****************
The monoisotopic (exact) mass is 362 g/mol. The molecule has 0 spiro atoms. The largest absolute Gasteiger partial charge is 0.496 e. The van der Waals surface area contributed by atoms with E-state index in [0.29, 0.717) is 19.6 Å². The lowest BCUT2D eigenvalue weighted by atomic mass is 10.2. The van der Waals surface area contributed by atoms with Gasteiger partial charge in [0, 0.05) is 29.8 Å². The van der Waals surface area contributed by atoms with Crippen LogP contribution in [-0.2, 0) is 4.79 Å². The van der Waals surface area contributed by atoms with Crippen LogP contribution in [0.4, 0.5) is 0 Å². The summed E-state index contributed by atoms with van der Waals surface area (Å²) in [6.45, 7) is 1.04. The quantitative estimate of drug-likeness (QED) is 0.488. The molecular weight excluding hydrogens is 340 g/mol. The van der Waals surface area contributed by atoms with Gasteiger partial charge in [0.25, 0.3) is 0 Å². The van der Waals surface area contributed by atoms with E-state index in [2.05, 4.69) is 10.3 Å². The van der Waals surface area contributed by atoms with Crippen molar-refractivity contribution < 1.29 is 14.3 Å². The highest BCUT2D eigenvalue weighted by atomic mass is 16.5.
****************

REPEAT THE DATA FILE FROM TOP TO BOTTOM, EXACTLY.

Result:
The monoisotopic (exact) mass is 362 g/mol. The molecule has 0 spiro atoms. The largest absolute Gasteiger partial charge is 0.496 e. The van der Waals surface area contributed by atoms with E-state index in [0.29, 0.717) is 19.6 Å². The lowest BCUT2D eigenvalue weighted by atomic mass is 10.2. The van der Waals surface area contributed by atoms with Gasteiger partial charge in [0, 0.05) is 29.8 Å². The van der Waals surface area contributed by atoms with Crippen LogP contribution in [-0.2, 0) is 4.79 Å². The van der Waals surface area contributed by atoms with Crippen LogP contribution in [0.4, 0.5) is 0 Å². The summed E-state index contributed by atoms with van der Waals surface area (Å²) in [6.45, 7) is 1.04. The quantitative estimate of drug-likeness (QED) is 0.488. The molecular weight excluding hydrogens is 340 g/mol. The van der Waals surface area contributed by atoms with Gasteiger partial charge in [0.25, 0.3) is 0 Å². The van der Waals surface area contributed by atoms with E-state index in [2.05, 4.69) is 10.3 Å². The van der Waals surface area contributed by atoms with Crippen molar-refractivity contribution < 1.29 is 14.3 Å². The highest BCUT2D eigenvalue weighted by atomic mass is 16.5.